The stratabound ore deposits of the Casma Formation (Middle Albian) are rich in sphalerite and barite and have minor Cu, Pb and Ag contents. The principal deposits of this group, Leonila Graciela (Vidal, 1987), in 11º51’ S / 76º37’ W, is hosted by altered volcano-sedimentary rocks.
Lead-zinc (silver) stratabound deposits are hosted by
Upper Cretaceous carbonate rocks in Hualgayoc (Fig. 7), Western Cordillera of northern Perú (Cardoso and
Cedillo, 1990). Many of the deposits are in the Chulec Formation (e.g.
The major enargitic stratabound Cu-Pb-Zn-Ag deposit of
Colquijirca (Fig. 7) some
Most of the hydrothermal polymetallic deposits in Perú
(Soler et al., 1986; Cardozo and Cedillo, 1990) are associated to subvolcanic
intrusive of Miocene age in the northern and central part of the country.
Although it is possible that some of the deposits considered as Miocene, such
as Uchucchacua are Late Eocene-Early Oligocene in age (Soler and Bonhomme,
1988, cited by Cardozo and Cedillo, 1990), the Miocene remains as a principal
metallogenical period for this and other types of ore deposits. Cardozo and
Cedillo (1990) classify the hydrothermal polymetallic deposits of Miocene age
in five groups: 1- Complex deposits, including
both replacement and veins. They are normally zoned and rich in
Cu-As sulfosalts. Cerro de Pasco, Huarón, Morococha etc, are included in this
group. 2- Skarn bodies, some of them
associated with veins, like
The Miocene belt of polymetallic ore deposits in
A further southward extension of the Miocene
polymetallic belt is represented by Pb-Zn-Ag (Cu, Bi) veins in northwest
In the Patagonian Cordillera of Argentina and
At least in the case of the Chilean polymetallic deposits of the Patagonian Cordillera, it is possible that they belong to different ages of mineralization although these ages remain uncertain. Thus, Pb-Zn-Ag-(Cu) deposits occur between 46º00’ S and 47º20’ S, hosted by Paleozoic metamorphic rocks (phyllites and marbles of marin origin) intruded by post-Paleozoic granitoids (Ruiz and Peebles, 1988; Schneider and Toloza, 1990). The main deposit, Mina Silva (46º33’ S / 72º24’ W) is made up of high grade Pb-Zn (Ag) ores, with minor copper contents, that form lenticular bodies hosted by metamorphic limestone. Although Ruiz and Peebles (1988) interpreted the deposit as a Paleozoic singenetic mineralization. Schneider and Toloza (1990) argue that all ore deposits of the district (wich also include stratabound and not-stratabound deposits in Jurassic rocks) are related to calc-alkaline magmatism developed in a Mesozoic back-arc setting.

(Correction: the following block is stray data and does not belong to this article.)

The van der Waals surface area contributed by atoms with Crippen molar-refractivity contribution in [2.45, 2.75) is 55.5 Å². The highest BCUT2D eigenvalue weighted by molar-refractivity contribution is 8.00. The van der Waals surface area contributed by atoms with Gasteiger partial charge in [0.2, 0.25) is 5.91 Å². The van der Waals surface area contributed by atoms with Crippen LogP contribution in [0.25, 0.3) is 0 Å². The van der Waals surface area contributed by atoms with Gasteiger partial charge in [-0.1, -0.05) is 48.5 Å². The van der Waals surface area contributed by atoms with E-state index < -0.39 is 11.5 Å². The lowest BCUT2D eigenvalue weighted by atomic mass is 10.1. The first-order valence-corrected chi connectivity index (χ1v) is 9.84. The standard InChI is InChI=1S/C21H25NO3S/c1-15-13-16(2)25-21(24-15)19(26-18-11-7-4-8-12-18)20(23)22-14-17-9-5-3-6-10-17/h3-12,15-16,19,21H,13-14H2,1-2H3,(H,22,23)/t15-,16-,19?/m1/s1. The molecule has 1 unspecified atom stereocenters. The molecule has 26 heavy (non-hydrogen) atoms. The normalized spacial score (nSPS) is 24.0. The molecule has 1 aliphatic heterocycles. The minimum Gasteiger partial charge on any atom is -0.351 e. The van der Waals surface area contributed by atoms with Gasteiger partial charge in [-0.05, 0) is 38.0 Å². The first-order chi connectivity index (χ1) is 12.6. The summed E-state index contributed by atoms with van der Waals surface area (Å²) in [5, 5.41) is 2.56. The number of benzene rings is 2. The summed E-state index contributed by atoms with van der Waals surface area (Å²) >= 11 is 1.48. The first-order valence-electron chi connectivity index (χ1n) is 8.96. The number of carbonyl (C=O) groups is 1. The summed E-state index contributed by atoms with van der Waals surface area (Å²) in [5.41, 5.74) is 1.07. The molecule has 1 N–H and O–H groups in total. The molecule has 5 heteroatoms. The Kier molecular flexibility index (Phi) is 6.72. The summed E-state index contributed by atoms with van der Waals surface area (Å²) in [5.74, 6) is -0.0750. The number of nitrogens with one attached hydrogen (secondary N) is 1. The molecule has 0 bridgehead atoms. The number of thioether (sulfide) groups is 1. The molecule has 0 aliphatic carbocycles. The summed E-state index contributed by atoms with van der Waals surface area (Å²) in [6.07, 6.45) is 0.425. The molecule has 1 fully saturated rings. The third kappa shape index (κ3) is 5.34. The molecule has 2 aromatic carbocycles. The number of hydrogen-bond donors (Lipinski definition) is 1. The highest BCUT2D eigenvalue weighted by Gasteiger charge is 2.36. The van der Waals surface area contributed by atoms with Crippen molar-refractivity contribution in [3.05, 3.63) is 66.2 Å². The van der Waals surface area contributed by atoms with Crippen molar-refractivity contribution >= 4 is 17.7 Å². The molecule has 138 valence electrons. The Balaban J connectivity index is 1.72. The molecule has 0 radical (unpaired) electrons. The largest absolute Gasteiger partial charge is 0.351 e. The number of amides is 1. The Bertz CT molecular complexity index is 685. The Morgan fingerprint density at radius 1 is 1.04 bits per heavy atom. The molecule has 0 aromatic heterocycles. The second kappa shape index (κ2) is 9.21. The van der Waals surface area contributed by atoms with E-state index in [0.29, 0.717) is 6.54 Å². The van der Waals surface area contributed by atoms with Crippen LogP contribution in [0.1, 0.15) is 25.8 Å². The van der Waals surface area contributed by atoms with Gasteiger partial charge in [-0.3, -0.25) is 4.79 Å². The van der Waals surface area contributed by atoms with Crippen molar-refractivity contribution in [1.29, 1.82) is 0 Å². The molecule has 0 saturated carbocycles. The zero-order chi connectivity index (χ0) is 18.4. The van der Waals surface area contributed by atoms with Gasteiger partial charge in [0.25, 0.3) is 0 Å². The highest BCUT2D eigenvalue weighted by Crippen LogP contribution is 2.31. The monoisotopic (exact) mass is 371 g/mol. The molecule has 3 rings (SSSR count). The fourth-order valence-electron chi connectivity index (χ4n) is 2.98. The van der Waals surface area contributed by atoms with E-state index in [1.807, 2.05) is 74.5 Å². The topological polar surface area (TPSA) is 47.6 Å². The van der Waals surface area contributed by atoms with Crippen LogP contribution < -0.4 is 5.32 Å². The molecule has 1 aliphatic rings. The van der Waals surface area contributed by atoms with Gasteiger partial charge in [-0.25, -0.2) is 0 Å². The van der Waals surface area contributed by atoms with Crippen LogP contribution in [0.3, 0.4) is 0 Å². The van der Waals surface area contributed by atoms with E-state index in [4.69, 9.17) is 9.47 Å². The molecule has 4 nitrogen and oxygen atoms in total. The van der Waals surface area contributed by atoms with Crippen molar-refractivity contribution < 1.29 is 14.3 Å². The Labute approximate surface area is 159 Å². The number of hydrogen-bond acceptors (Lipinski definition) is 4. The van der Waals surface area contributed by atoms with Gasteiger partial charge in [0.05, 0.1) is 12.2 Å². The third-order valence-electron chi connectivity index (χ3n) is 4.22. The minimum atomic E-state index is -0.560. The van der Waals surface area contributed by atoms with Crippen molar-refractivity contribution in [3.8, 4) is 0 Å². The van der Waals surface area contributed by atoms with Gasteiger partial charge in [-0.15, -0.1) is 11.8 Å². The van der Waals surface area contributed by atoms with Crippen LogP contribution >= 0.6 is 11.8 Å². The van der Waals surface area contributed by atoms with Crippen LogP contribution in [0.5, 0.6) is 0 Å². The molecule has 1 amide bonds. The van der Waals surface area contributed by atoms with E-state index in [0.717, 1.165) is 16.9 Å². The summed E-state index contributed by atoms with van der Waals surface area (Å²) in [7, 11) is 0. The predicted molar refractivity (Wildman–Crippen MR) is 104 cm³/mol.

The other important district of this belt is El Toqui,
at 45º00’ S / 71º58’ W, described by Wellmer et al. (1983) and Wellmer and
Reeve (1990). The district, which covers some 25 km2, contains
several bodies in an Early Cretaceous formation made up of silicic volcanic
rocks and clastic and carbonatic marine sediments, intruded by quartz-bearing
porphyries. The basal volcanic unit is cross-cut by Zn-Pb-Ag veins and is
overlaid by andesitic-rhyolitic flows and clastic-carbonatic sediments, that
host the statiform sulfide ore bodies. They are localizad in three
stratigraphic levels, at the interfingered zones of carbonatic rocks with black
shales or pyroclastic horizons, and contain Zn-Pb-Cu or just Zn as principal
economic metals, while Ag is recovered as a sub-product. The larger ore body,
The tin province
Of the different Andean metallic provinces, the tin
belt presents the higher degree of definition and specification. Thus, all the
major deposits are in the Bolivian territory, along a NW to NS belt, up to
Although the principal deposits of the tin metallic province have a Tertiary or Lower Mesozoic age and are located in the Cordillera Real of Bolivia, tin deposits of Paleozoic ages are known in the Argentinean territory. Also, it is possible that some minor tin deposits in the Caraballa Cordillera of Perú, close to the Bolivian border, be related to Permian granitoids (Clark et al., 1983).
The Argentinean Paleozoic tin deposits occur in two areas of the Pampean Ranges (Fig. 12). Those of the northern area are vein or greisen type; their age is Cambrian to Silurian and their ores include cassiterite, wolframite and sulfide minerals. The deposits of the southern area are pegmatitic and have a Cambrian to Ordovician age (Malvicine, 1975). Their interest is more scientific than strictly economic.
The tin belt of
The host rocks for both the igneous bodies and the tin
deposits of the whole belt are Paleozoic clastic metasedimentary rocks, that
are the products of a detritic sedimentation that began as early as the
Cambrian, in a shallow but persistent intercratonic marine basin (Zeil, 1979)
and continued till the Middle Devonian, when conditions changed from marine to
continental, but the subsidence of the basin -and the sedimentation- persisted
up to the Mesozoic. The outcrops of these monotonous series of shales and sandstones
-10 to 20 km thick- make up a major part of the present
Two types of tin deposits of Upper Triassic-Lower Jurassic age are known. The more abundant correspond to Sn-W veins associated to greisen-type alteration, within small batholiths (e.g., Yani, Sorata) or in the contact metamorphic zone imprinted by the batholiths in the Paleozoic sedimentary host rocks. The age of the batholiths emplacement is in the 257 to 150 M.a. span (Grant et al., 1980). Among the principal districts are those of Sayaquira, Caracoles and Araca. None of them attains the magnitude of the Tertiary Sn-Ag deposits.